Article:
Though it was coined in 2007 at a Rockefeller Foundation meeting, the term “impact investing” wasn’t widely used until a 2010 J.P. Morgan report defined it as a distinct asset class. While definitions may vary slightly today, impact investments are understood to mean those “intended to create positive impact beyond financial return.”
They sit at the nexus between traditional donation-driven philanthropy and purely market- driven investment. As such, many observers welcome impact investing for its potential to usher in new money for innovation that is not yet commercially attractive to traditional funders.
Recently, this nascent field has garnered a considerable amount of attention across many outlets, including for-profit companies, NGOs, governments, the media, and prominent philanthropists. The Monitor Institute estimated that impact investments could, over the next five to ten years, grow to represent 1% of global assets under management in 2008 —a figure estimated at $500 billion.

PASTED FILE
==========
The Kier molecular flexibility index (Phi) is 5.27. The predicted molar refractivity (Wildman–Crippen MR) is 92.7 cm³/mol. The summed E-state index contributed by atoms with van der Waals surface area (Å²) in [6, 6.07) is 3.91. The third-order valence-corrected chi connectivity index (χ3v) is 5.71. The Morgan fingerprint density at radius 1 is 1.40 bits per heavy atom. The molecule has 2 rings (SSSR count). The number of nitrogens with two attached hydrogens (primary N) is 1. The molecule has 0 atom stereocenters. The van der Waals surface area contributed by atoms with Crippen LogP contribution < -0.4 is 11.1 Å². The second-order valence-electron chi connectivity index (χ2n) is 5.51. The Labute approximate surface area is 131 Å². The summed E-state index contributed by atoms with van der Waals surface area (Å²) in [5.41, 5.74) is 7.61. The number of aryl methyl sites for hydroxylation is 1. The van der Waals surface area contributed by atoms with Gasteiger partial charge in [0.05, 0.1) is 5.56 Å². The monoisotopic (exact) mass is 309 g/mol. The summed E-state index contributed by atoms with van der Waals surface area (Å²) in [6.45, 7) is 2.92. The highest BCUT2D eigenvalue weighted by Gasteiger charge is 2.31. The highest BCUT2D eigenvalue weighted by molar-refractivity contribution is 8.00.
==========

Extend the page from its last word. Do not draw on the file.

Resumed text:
In Asia, the field of impact investing is less mature than in Europe or the United States. Much of the social enterprise funding activity occurs as small direct investments, often through family and friends. Despite this late start, experts predict the region has strong potential to grow.
In terms of asset availability, Asia offers abundant opportunity. However, there remain a number of challenges to leveraging opportunities in Asia. These encompass cultural realities and weaknesses in civil society, social infrastructure, and government support.
Read the full report, Impact Investing – Trends and Outlook in Asia, published by Kordant Philanthropy Advisors.